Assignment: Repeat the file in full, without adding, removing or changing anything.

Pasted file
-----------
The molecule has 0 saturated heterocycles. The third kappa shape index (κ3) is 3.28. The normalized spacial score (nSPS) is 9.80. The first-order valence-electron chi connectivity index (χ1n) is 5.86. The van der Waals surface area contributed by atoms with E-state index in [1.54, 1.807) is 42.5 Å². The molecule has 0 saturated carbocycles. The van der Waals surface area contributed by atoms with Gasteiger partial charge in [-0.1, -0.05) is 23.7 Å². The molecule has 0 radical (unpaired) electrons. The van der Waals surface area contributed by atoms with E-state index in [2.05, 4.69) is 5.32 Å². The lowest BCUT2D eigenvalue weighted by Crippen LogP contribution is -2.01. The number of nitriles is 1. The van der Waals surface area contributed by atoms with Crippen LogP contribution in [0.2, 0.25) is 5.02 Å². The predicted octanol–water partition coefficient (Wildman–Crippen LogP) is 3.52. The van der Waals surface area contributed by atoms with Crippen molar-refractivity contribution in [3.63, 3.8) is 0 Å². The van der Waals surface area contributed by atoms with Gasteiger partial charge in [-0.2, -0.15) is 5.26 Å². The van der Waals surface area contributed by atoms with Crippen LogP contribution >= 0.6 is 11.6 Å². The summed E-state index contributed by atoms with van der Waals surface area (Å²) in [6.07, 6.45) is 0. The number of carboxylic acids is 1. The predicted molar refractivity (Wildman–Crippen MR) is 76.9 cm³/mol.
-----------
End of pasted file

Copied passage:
The molecule has 0 saturated heterocycles. The third kappa shape index (κ3) is 3.28. The normalized spacial score (nSPS) is 9.80. The first-order valence-electron chi connectivity index (χ1n) is 5.86. The van der Waals surface area contributed by atoms with E-state index in [1.54, 1.807) is 42.5 Å². The molecule has 0 saturated carbocycles. The van der Waals surface area contributed by atoms with Gasteiger partial charge in [-0.1, -0.05) is 23.7 Å². The molecule has 0 radical (unpaired) electrons. The van der Waals surface area contributed by atoms with E-state index in [2.05, 4.69) is 5.32 Å². The lowest BCUT2D eigenvalue weighted by Crippen LogP contribution is -2.01. The number of nitriles is 1. The van der Waals surface area contributed by atoms with Crippen LogP contribution in [0.2, 0.25) is 5.02 Å². The predicted octanol–water partition coefficient (Wildman–Crippen LogP) is 3.52. The van der Waals surface area contributed by atoms with Crippen molar-refractivity contribution in [3.63, 3.8) is 0 Å². The van der Waals surface area contributed by atoms with Gasteiger partial charge in [-0.2, -0.15) is 5.26 Å². The van der Waals surface area contributed by atoms with Crippen LogP contribution >= 0.6 is 11.6 Å². The summed E-state index contributed by atoms with van der Waals surface area (Å²) in [6.07, 6.45) is 0. The number of carboxylic acids is 1. The predicted molar refractivity (Wildman–Crippen MR) is 76.9 cm³/mol.